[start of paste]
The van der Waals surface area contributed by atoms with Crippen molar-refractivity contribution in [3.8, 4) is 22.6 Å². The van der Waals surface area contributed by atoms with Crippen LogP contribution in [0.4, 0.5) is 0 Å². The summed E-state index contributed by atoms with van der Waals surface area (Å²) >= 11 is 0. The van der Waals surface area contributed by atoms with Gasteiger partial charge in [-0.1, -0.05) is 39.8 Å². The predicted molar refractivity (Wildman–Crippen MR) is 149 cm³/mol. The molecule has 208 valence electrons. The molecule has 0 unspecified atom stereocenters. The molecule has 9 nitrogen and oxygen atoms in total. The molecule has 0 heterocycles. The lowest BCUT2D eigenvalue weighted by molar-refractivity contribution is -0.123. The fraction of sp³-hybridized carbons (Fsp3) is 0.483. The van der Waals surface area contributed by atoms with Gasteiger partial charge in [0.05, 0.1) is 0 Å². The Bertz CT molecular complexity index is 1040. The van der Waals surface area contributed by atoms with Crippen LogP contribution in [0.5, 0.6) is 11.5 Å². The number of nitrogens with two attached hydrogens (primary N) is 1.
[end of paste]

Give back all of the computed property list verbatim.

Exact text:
The van der Waals surface area contributed by atoms with Crippen molar-refractivity contribution in [3.8, 4) is 22.6 Å². The van der Waals surface area contributed by atoms with Crippen LogP contribution in [0.4, 0.5) is 0 Å². The summed E-state index contributed by atoms with van der Waals surface area (Å²) >= 11 is 0. The van der Waals surface area contributed by atoms with Gasteiger partial charge in [-0.1, -0.05) is 39.8 Å². The predicted molar refractivity (Wildman–Crippen MR) is 149 cm³/mol. The molecule has 208 valence electrons. The molecule has 0 unspecified atom stereocenters. The molecule has 9 nitrogen and oxygen atoms in total. The molecule has 0 heterocycles. The lowest BCUT2D eigenvalue weighted by molar-refractivity contribution is -0.123. The fraction of sp³-hybridized carbons (Fsp3) is 0.483. The van der Waals surface area contributed by atoms with Gasteiger partial charge in [0.05, 0.1) is 0 Å². The Bertz CT molecular complexity index is 1040. The van der Waals surface area contributed by atoms with Crippen LogP contribution in [0.5, 0.6) is 11.5 Å². The number of nitrogens with two attached hydrogens (primary N) is 1.